How far should the rules on disclosure go for Hong Kong public officials?

Bernard Chan says while people in public office are expected to be open about their business ties, the requirements should not be so intrusive as to deter talented people from serving

PUBLISHED : Thursday, 26 May, 2016, 2:03pm
UPDATED : Wednesday, 28 September, 2016, 8:46am

I recently wrote about my experiences resulting from the news about the Panama Papers – the documents leaked from a Panamanian law firm that sets up offshore companies. The Hong Kong press had searched the leaked documents for local people holding public office. I have businesses interests involving offshore companies, and I am a (non-official) member of the Executive Council – so they found me.

They were looking for evidence of tax evasion or other scandals. The truth was far more boring, and legal. Indeed, the reporters did not need the leaked documents to find some of the information, which appears in the Companies Registry or is listed for anyone to see in my declaration of interests on the Exco website.

I do not know of any rules on declaration of interest anywhere where people must disclose matters that only someone else can know for certain

The media found an angle. When asked, I said I would probably resign from public office if the rules required people to disclose interests held by extended family (current Exco rules require disclosure of joint ownership of companies with one’s spouse or children). I do not think my family members have anything to hide. It is just that, in practice, compliance would be difficult. No one could be totally sure that all their family members would be totally open about all their possible interests.

I do not know of any rules on declaration of interest anywhere where people must disclose matters that only someone else can know for certain.

However, this got me thinking about the whole issue of declaring interests. In a society like Hong Kong, the community rightly has high expectations of holders of public office. Given worries about collusion, anyone in public office has a duty to be transparent about their business ties.

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This extends to life after public service. Our first chief executive, Tung Chee-hwa, deliberately did not return to his family business after he left office. He wanted to be sure no one suspected him of benefiting from his own earlier policy decisions.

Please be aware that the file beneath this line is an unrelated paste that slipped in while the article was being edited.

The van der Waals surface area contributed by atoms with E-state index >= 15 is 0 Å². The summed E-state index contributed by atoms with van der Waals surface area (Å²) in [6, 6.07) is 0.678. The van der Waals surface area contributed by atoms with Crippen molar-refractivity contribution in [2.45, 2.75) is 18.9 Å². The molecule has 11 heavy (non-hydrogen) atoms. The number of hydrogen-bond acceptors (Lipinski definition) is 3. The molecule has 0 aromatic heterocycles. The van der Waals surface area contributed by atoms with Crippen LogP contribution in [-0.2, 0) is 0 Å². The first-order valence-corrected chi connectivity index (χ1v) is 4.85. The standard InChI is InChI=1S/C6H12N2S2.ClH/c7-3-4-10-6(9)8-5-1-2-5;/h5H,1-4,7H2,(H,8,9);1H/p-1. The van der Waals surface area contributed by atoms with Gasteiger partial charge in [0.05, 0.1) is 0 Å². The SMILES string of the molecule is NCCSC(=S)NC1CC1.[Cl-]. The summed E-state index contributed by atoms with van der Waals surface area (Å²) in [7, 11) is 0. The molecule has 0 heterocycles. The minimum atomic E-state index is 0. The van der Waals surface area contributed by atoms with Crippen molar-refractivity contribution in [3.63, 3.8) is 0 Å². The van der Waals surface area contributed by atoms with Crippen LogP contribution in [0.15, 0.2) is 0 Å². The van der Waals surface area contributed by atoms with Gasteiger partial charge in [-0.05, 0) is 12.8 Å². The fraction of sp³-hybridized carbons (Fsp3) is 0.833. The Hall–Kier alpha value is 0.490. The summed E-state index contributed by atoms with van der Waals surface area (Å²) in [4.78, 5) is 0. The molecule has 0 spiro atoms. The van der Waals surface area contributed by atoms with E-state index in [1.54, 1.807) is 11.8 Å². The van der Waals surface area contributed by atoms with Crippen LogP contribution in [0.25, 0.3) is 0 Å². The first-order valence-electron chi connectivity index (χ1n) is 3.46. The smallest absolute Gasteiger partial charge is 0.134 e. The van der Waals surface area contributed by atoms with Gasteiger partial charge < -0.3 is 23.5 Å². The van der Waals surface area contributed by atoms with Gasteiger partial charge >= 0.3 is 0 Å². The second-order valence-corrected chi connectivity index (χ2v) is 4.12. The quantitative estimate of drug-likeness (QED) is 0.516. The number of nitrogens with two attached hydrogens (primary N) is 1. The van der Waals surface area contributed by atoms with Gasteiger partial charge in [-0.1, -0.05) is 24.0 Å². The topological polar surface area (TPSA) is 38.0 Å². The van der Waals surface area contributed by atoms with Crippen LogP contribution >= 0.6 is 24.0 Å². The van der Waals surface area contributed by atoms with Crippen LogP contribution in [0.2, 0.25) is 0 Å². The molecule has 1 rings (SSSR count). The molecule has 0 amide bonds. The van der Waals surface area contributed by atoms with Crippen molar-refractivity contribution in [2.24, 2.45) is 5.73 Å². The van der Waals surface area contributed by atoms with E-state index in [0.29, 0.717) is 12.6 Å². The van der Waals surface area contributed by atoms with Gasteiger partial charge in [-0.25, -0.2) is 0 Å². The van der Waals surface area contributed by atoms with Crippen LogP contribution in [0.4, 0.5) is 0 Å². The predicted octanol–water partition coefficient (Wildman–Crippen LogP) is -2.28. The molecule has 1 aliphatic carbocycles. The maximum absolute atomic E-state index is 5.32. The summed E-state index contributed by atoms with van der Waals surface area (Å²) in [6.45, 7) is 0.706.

However, where do we draw the line?

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At some stage – as with declaration of broader family members’ interests – full disclosure becomes impractical. But what about deeper or broader personal details, even maybe sensitive information?

The presumed US Republican presidential candidate, Donald Trump, recently created a stir over revealing his past tax returns. There is no legal requirement in the US that presidential candidates do this, but by tradition they do. Trump at first said he would not do it, because there would be nothing for people to learn. Of course, this created suspicions. The last I heard, he said he would release them.

How would a requirement to release information on wealth and income affect the situation in Hong Kong? That is an interesting question. Perhaps rich people would avoid politics in case opponents accused them of being out-of-touch billionaires. Or (as perhaps in Trump’s case), they would be afraid of losing face if they were shown to be less wealthy than everyone thought!

What chance would a candidate have if he or she admitted to having had a mental illness?

Even health is potentially a matter of public interest. In the US nowadays, politicians and candidates for high office are expected to be open about their medical history. The Hong Kong media – especially the gossip magazines – are always fascinated by public figures’ health and indeed other personal and family issues.

This could get extremely intrusive. For example, what chance would a candidate have if he or she admitted to having had a mental illness? It would probably finish your prospects in Hong Kong, given the stigma and poor understanding surrounding conditions like depression.

Clearly, the more disclosure we require, the less people are likely to think about devoting time and effort to public life. If they have something to hide, that is a good thing. If the requirements are unreasonable – as requiring the release of some personal medical records might be – it could drive quality people away.

Hong Kong’s pool of available political talent is small enough as it is. Many energetic and talented people prefer not to get involved in our current political structure and culture. We should at least make sure that our rules on disclosure do not make politics even less attractive to good people.

Bernard Chan is a member of the Executive Council